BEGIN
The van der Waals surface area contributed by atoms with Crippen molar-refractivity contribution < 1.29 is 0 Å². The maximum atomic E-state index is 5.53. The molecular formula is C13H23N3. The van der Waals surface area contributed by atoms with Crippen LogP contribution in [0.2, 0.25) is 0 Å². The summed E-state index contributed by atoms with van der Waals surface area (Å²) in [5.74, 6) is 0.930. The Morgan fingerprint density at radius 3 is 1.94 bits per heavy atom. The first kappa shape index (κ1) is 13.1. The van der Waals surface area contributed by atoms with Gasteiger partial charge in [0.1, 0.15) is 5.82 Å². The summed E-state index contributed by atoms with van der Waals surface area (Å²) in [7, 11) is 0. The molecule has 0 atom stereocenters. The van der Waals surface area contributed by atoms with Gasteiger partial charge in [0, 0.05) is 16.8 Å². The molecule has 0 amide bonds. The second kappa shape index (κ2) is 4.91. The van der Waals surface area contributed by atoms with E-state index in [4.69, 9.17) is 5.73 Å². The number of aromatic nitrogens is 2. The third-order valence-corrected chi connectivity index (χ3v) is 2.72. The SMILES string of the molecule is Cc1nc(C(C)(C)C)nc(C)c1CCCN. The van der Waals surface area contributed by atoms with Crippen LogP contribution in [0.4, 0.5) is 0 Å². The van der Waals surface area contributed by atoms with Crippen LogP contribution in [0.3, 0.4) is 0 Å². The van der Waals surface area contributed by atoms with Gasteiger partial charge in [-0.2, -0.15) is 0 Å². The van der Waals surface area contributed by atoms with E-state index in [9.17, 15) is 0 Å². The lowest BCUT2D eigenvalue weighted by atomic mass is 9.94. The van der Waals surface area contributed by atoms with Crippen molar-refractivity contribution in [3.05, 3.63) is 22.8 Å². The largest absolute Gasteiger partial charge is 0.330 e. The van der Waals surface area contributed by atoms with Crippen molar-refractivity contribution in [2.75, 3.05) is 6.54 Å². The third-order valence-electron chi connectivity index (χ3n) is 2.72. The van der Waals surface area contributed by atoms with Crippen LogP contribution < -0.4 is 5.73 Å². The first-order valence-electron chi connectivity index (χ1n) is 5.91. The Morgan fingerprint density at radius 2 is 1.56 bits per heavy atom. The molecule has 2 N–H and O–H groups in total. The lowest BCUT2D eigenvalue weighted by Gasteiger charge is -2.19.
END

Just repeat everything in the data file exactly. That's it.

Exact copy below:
The van der Waals surface area contributed by atoms with Crippen molar-refractivity contribution < 1.29 is 0 Å². The maximum atomic E-state index is 5.53. The molecular formula is C13H23N3. The van der Waals surface area contributed by atoms with Crippen LogP contribution in [0.2, 0.25) is 0 Å². The summed E-state index contributed by atoms with van der Waals surface area (Å²) in [5.74, 6) is 0.930. The Morgan fingerprint density at radius 3 is 1.94 bits per heavy atom. The first kappa shape index (κ1) is 13.1. The van der Waals surface area contributed by atoms with Gasteiger partial charge in [0.1, 0.15) is 5.82 Å². The summed E-state index contributed by atoms with van der Waals surface area (Å²) in [7, 11) is 0. The molecule has 0 atom stereocenters. The van der Waals surface area contributed by atoms with Gasteiger partial charge in [0, 0.05) is 16.8 Å². The molecule has 0 amide bonds. The second kappa shape index (κ2) is 4.91. The van der Waals surface area contributed by atoms with E-state index in [4.69, 9.17) is 5.73 Å². The number of aromatic nitrogens is 2. The third-order valence-corrected chi connectivity index (χ3v) is 2.72. The SMILES string of the molecule is Cc1nc(C(C)(C)C)nc(C)c1CCCN. The van der Waals surface area contributed by atoms with Crippen LogP contribution in [0.4, 0.5) is 0 Å². The van der Waals surface area contributed by atoms with Crippen LogP contribution in [0.3, 0.4) is 0 Å². The van der Waals surface area contributed by atoms with Gasteiger partial charge in [-0.2, -0.15) is 0 Å². The van der Waals surface area contributed by atoms with E-state index in [9.17, 15) is 0 Å². The lowest BCUT2D eigenvalue weighted by atomic mass is 9.94. The van der Waals surface area contributed by atoms with Crippen molar-refractivity contribution in [3.05, 3.63) is 22.8 Å². The largest absolute Gasteiger partial charge is 0.330 e. The van der Waals surface area contributed by atoms with Crippen molar-refractivity contribution in [2.75, 3.05) is 6.54 Å². The third-order valence-electron chi connectivity index (χ3n) is 2.72. The van der Waals surface area contributed by atoms with Crippen LogP contribution < -0.4 is 5.73 Å². The first-order valence-electron chi connectivity index (χ1n) is 5.91. The Morgan fingerprint density at radius 2 is 1.56 bits per heavy atom. The molecule has 2 N–H and O–H groups in total. The lowest BCUT2D eigenvalue weighted by Gasteiger charge is -2.19.